The talent of Birmingham’s architects is evident in not only our city but also in locations across the globe. From the revitalization of downtown buildings to contemporary homes to historic properties and new classical designs, our city’s architects work their magic creating commercial buildings and residential properties in Birmingham and beyond. Each year, our local American Institute of Architects (AIA) chapter hosts Design Awards to celebrate and recognize excellence in architectural design. These awards increase awareness of outstanding architects while also honoring architects, clients, consultants, and contractors who work together to improve the built environment.
Here, we feature the top two winners in the residential category, along with three more of our favorite entries to celebrate these talents and their amazing gifts.
Opened & Elevated
ArchitectureWorks reimagined a dilapadated 1950s home in Leeds to create an airy, modern masterpiece. With an intent on maintaining as much of the original footprint and existing exterior brick as possible, Jay Pigford and Olivia Backer with ArchitectureWorks reworked spaces to open the house up and out. A new mono-slope roof creates a spacious screened porch where there once was a carport. The new porch connects to the living room via a large bifold glass partition, allowing the interior and the exterior to live as one. A drastic elevation change at the front of the house was addressed through an ample entry stair that rises through large weathering steel planters, connecting the upper yard and screened porch to a new butterfly-roof carport.
The interior palette brings warmth throughout the space with exposed cedar structure, rift-sawn white oak floors, and unlacquered brass accents. Modest bedrooms on the upper level feel larger thanks to a new roof offering high ceilings and generous views.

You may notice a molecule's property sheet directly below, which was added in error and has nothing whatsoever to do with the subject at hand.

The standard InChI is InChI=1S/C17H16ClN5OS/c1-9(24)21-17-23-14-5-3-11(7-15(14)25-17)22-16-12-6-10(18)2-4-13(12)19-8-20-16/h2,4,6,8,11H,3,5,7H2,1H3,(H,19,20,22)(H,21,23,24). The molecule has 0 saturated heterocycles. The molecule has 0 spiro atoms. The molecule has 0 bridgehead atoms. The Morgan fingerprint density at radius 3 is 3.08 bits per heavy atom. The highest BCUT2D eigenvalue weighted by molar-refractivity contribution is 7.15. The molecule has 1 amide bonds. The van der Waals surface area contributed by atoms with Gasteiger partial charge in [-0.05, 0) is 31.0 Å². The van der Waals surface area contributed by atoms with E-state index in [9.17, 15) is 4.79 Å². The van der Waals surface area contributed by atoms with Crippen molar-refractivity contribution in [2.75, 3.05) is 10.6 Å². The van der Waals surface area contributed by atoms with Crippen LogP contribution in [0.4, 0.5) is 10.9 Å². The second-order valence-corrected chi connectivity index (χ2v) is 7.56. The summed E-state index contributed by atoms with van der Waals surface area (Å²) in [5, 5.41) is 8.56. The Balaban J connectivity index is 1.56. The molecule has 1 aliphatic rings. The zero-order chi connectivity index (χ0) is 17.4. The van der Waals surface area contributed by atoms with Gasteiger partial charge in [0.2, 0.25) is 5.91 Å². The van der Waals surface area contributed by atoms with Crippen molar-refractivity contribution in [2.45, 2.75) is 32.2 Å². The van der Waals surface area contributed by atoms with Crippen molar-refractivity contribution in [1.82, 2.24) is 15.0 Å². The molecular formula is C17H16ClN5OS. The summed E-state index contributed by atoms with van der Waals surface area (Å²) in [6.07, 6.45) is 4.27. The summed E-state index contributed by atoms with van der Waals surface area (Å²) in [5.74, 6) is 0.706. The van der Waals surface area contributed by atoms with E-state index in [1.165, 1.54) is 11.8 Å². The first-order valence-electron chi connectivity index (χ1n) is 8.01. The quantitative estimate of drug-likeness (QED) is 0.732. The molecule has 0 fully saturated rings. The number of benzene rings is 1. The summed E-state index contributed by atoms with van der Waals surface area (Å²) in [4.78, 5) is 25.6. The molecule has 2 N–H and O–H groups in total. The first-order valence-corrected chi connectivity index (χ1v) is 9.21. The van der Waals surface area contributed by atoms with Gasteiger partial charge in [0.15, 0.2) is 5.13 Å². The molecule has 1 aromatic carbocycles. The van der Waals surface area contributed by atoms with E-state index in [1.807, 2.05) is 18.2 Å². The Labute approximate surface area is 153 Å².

The enclosed square footage remained virtually unchanged. Existing masonry bearings can still be read in the elevation where new tall windows break past the plane into new siding that rises to meet the roof.
Architect: ArchitectureWorks, Jay Pigford and Olivia Backer
Contractor: Brad Sparks Construction
A new home in Alys Beach, Florida, cues Mediterranean, Gothic, and modern architectural influences. Renowned for an aesthetic reminiscent of the iconic whitewashed homes of Greece, Alys Beach is carefully curated for maximum luxury with minimal footprint. This confluence of size and vernacular pushes creative boundaries to blur the line between indoor and outdoor living.
Designed as a vacation residence for an owner primarily living in the American West, this home embraces the global architectural influences of Alys Beach in a modern aesthetic. The white stucco and contrasting black and brass accents of the exterior are effortlessly mirrored in the plaster interior with blackened steel and brass details. Striking board-formed concrete walls in the living room and courtyard, separated only by a wall of glass that is easily slid aside, further dissolve the distinction between indoors and out. Subtle elegance flows throughout the home in details like Gothic arches, sculpted fireplaces, marble accents, and the cross-vault bedroom ceiling. The exposed structure of the stair and catwalk, along with the steel and fluted glass doors in the kitchen and baths and the Japanese-style shou sugi ban walls, add contemporary flair.